Investor confidence in shares of Germany's largest bank is low. The U.S.-traded shares have fallen more than 50 percent since October 2015, when CEO John Cryan announced details of a restructuring program called Strategy 2020. The plan included suspension of dividends on common equity, job cuts and exits from 10 countries.
This past July, S&P Global Ratings lowered its outlook on the bank to negative, citing challenges to that turnaround plan, while affirming a "BBB+/A-2" credit rating.
Deutsche Bank came under renewed scrutiny in mid-September when it surfaced that the U.S. Department of Justice was demanding $14 billion to settle with the bank over its mortgage-lending activities before the recession. The bank's shares hit record lows in New York trade at the end of September but have since recovered amid hopes of a lower settlement figure.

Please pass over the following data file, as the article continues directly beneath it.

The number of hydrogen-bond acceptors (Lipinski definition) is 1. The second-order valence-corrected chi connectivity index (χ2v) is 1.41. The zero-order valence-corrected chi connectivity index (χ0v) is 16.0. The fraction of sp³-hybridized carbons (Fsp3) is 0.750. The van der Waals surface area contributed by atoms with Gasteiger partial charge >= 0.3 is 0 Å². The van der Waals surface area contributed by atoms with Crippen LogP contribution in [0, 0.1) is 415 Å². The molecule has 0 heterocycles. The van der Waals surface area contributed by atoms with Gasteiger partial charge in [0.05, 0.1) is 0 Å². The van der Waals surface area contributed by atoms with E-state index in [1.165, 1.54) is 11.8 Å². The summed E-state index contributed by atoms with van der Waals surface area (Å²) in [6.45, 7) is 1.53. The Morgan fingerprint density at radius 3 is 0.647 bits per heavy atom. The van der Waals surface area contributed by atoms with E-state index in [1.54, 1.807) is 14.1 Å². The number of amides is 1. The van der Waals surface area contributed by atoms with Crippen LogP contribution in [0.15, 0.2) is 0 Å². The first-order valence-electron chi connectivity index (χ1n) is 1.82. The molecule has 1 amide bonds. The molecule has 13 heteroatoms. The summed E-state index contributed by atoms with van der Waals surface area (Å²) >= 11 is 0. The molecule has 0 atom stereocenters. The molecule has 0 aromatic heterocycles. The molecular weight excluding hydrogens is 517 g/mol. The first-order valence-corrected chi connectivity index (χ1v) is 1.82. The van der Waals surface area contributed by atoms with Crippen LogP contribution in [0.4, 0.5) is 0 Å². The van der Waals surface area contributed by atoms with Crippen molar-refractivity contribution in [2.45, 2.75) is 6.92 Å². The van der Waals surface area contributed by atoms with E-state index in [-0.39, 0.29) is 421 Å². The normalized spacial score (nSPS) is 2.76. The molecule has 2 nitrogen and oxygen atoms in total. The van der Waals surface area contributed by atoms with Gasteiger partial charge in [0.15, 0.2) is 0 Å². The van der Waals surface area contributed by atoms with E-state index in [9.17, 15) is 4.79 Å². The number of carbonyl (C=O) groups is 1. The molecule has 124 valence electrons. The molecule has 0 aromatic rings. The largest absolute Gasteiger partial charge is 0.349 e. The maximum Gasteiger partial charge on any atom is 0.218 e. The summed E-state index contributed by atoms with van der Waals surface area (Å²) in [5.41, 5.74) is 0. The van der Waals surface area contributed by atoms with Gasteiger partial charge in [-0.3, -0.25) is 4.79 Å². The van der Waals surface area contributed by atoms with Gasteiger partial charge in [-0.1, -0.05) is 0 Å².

The bank and analysts generally expect the final settlement figure to be far lower than initial reports.
Last week, Deutsche Bank reported better-than-expected third-quarter earnings results and said it raised its legal provisions slightly to 5.9 billion euros ($6.55 billion) by the end of September.
"Deutsche Bank has made good progress at implementing an ambitious, intensive restructuring program," Fitch said, citing asset sales and plans to reduce staff in Germany.
But the ratings firm also said, "As the bulk of restructuring expenses is front-loaded, earnings are likely to remain weaker than peers' for the rest of 2016. Improvements should be visible from 1Q17, as the benefits of cost-cutting efforts surface and earnings are less distorted by losses related to deleveraging."